We were storing at the West African Cold Store in Ijora Oloye opposite Seven-Up. As the business progressed, he acquired a place at Creek Road and built a cold store. From there, he moved to Ijora near the National Arts Theatre. The whole place was acquired by the Ibru including where the National Arts Theatre was later built. The place was later acquired by the Federal Government in 1977 to build the National Arts Theatre. Generally, Ibru was an ambitious man who had foresight that made him establish cold store and agricultural business. At one time, he was involved in the proposed metro line that didn’t see the light of day under the then Governor of Lagos State, Alhaji Lateef Jakande. If that project had scaled through it would have helped Lagos and would have eased off all the traffic jam being experienced now. All the various companies that he ventured into were successful. We were importing tin tomatoes. As a matter of fact, he was the first that introduced it into the country. But his main concern was the fishing business because he wanted protein for the people and that was what drove him into the fishing business. When the frozen fish blossomed, he went into the wet fish (trawler). He would go to the West African sea to buy. The Russian ship couldn’t come to Apapa then and they had to stay in the middle of the sea to offload. This was around 1963. I am happy that I worked with an ambitious and forward-looking, successful man. I retired from the company in 2001 after 45 years as head of secretariat (administration).
What I learnt from Olorogun Ibru
How would I describe a boss who was like a big brother to me? Michael Ibru was a caring man. He liked to help people and I don’t see him making enmity with people. He was adventurous and that was why he prospered such as having Aero Contractor. Apart from his business acumen I learnt humility from him. He was a humble but great man. He was kind and took care of people. He took care of his family very well. He didn’t go beyond secondary school but he made sure that all his siblings were well trained. Ibru was like an umbrella to all. When I wanted to build my present house where I lived in Surulere he assisted me. That is the type of man he was – he was always willing to help. I will miss him because he was a man of humility, integrity and transparency.
Life after retirement
I have not been doing anything really. I am just enjoying life in good health. But I went into missionary work by joining the Christ Miracle Centre at Ijesha. I have always been a Christian. Sincerely, I wouldn’t say I was a good Christian prior to my encounter with the church. In fact, I got baptized in 1991 in the church. The founder passed away in 2008 and another man was elected to replace him and he too passed away. That was how the leadership mantle fell on me. It wasn’t my ambition or aim to take over. But I was called upon and here I am. Honestly, embracing God has really shaped my life. There was a time I had three wives. The senior one died in 2004. I parted ways with my second wife in 1976 due to irreconcilable differences. I married a third wife, Grace, who is living with me now. It was through this wonderful woman that I joined the church and my life has never remained the same.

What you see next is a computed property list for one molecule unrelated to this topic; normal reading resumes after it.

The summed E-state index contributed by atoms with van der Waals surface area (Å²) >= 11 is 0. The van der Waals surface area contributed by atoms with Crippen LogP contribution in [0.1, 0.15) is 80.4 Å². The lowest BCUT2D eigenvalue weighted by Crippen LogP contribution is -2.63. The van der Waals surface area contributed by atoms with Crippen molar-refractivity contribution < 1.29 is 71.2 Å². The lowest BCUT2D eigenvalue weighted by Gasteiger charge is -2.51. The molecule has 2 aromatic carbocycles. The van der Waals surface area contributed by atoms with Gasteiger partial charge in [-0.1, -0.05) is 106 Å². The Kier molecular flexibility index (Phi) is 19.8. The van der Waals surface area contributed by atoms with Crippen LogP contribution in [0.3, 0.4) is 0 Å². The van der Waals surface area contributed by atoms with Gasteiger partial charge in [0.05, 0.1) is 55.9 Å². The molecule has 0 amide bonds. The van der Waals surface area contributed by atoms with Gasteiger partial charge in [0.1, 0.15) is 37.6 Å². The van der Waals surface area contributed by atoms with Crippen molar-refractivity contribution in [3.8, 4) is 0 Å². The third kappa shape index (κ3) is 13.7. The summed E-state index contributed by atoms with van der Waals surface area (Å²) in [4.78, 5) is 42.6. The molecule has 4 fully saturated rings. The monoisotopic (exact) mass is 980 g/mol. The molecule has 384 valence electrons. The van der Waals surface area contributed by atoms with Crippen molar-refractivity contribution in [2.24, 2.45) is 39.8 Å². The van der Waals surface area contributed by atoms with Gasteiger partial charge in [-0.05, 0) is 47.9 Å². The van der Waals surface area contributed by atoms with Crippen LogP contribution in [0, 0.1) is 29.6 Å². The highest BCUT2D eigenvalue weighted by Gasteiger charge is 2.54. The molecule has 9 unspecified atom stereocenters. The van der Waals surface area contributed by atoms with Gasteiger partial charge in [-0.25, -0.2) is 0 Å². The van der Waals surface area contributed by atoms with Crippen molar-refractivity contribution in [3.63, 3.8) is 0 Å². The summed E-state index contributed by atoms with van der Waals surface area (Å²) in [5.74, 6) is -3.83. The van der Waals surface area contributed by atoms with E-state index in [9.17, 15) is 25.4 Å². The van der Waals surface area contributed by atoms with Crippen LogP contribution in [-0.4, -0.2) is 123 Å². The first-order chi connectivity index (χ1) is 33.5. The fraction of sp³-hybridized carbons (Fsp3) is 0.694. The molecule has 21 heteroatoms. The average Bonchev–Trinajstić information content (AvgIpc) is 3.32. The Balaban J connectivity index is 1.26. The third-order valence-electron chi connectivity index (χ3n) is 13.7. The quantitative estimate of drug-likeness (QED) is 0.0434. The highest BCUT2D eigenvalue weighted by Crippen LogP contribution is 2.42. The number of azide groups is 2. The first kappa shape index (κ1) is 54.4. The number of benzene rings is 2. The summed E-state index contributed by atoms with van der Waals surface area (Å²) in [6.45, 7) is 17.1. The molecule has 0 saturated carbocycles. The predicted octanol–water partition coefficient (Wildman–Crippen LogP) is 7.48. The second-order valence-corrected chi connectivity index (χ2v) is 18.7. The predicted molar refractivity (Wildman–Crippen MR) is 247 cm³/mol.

Turning 80 was a good feeling
It was a good feeling turning 80 because by the grace of God I am in good health. I don’t feel any difference when the moment was approaching. You know every year people celebrate birthday including me but this one is significant. People attach so much importance to it because three scores and one is the biblical age and anything above that is by His grace.
I got married to my first wife who I met through her uncle at age 26 in 1962. I later married two other women. Honestly, polygamy is not an easy thing and if you decide to toe the path you must be a liar because you can’t please all at the same time. Somehow, I waded through it and today I am left with only one wife, Grace. I am blessed with children and I have played my role well. I never went beyond primary school. But I have been a good father to them all. I did the best I could in terms of giving them good education. My last child graduated from University of Manchester in 2014.
It’s been God all the way
Considering my life’s trajectory and the role played by providence I can say that I am a fulfilled man. Some of my contemporaries are dead and today I am still alive. From a primitive setting, God helped me through my late boss, Olorogun Michael lbru, to become somebody in life. His children are appreciative of the role I played under the tutelage of their father and they also look after me. So I have lived well.
I have no regrets
If one could turn back the hands of clock, there were things I would have loved to do differently. You know human beings are anxious and probably I would have found a way when I was much younger to further my education before children started coming. But it is too late now. All in all, I don’t have any regrets.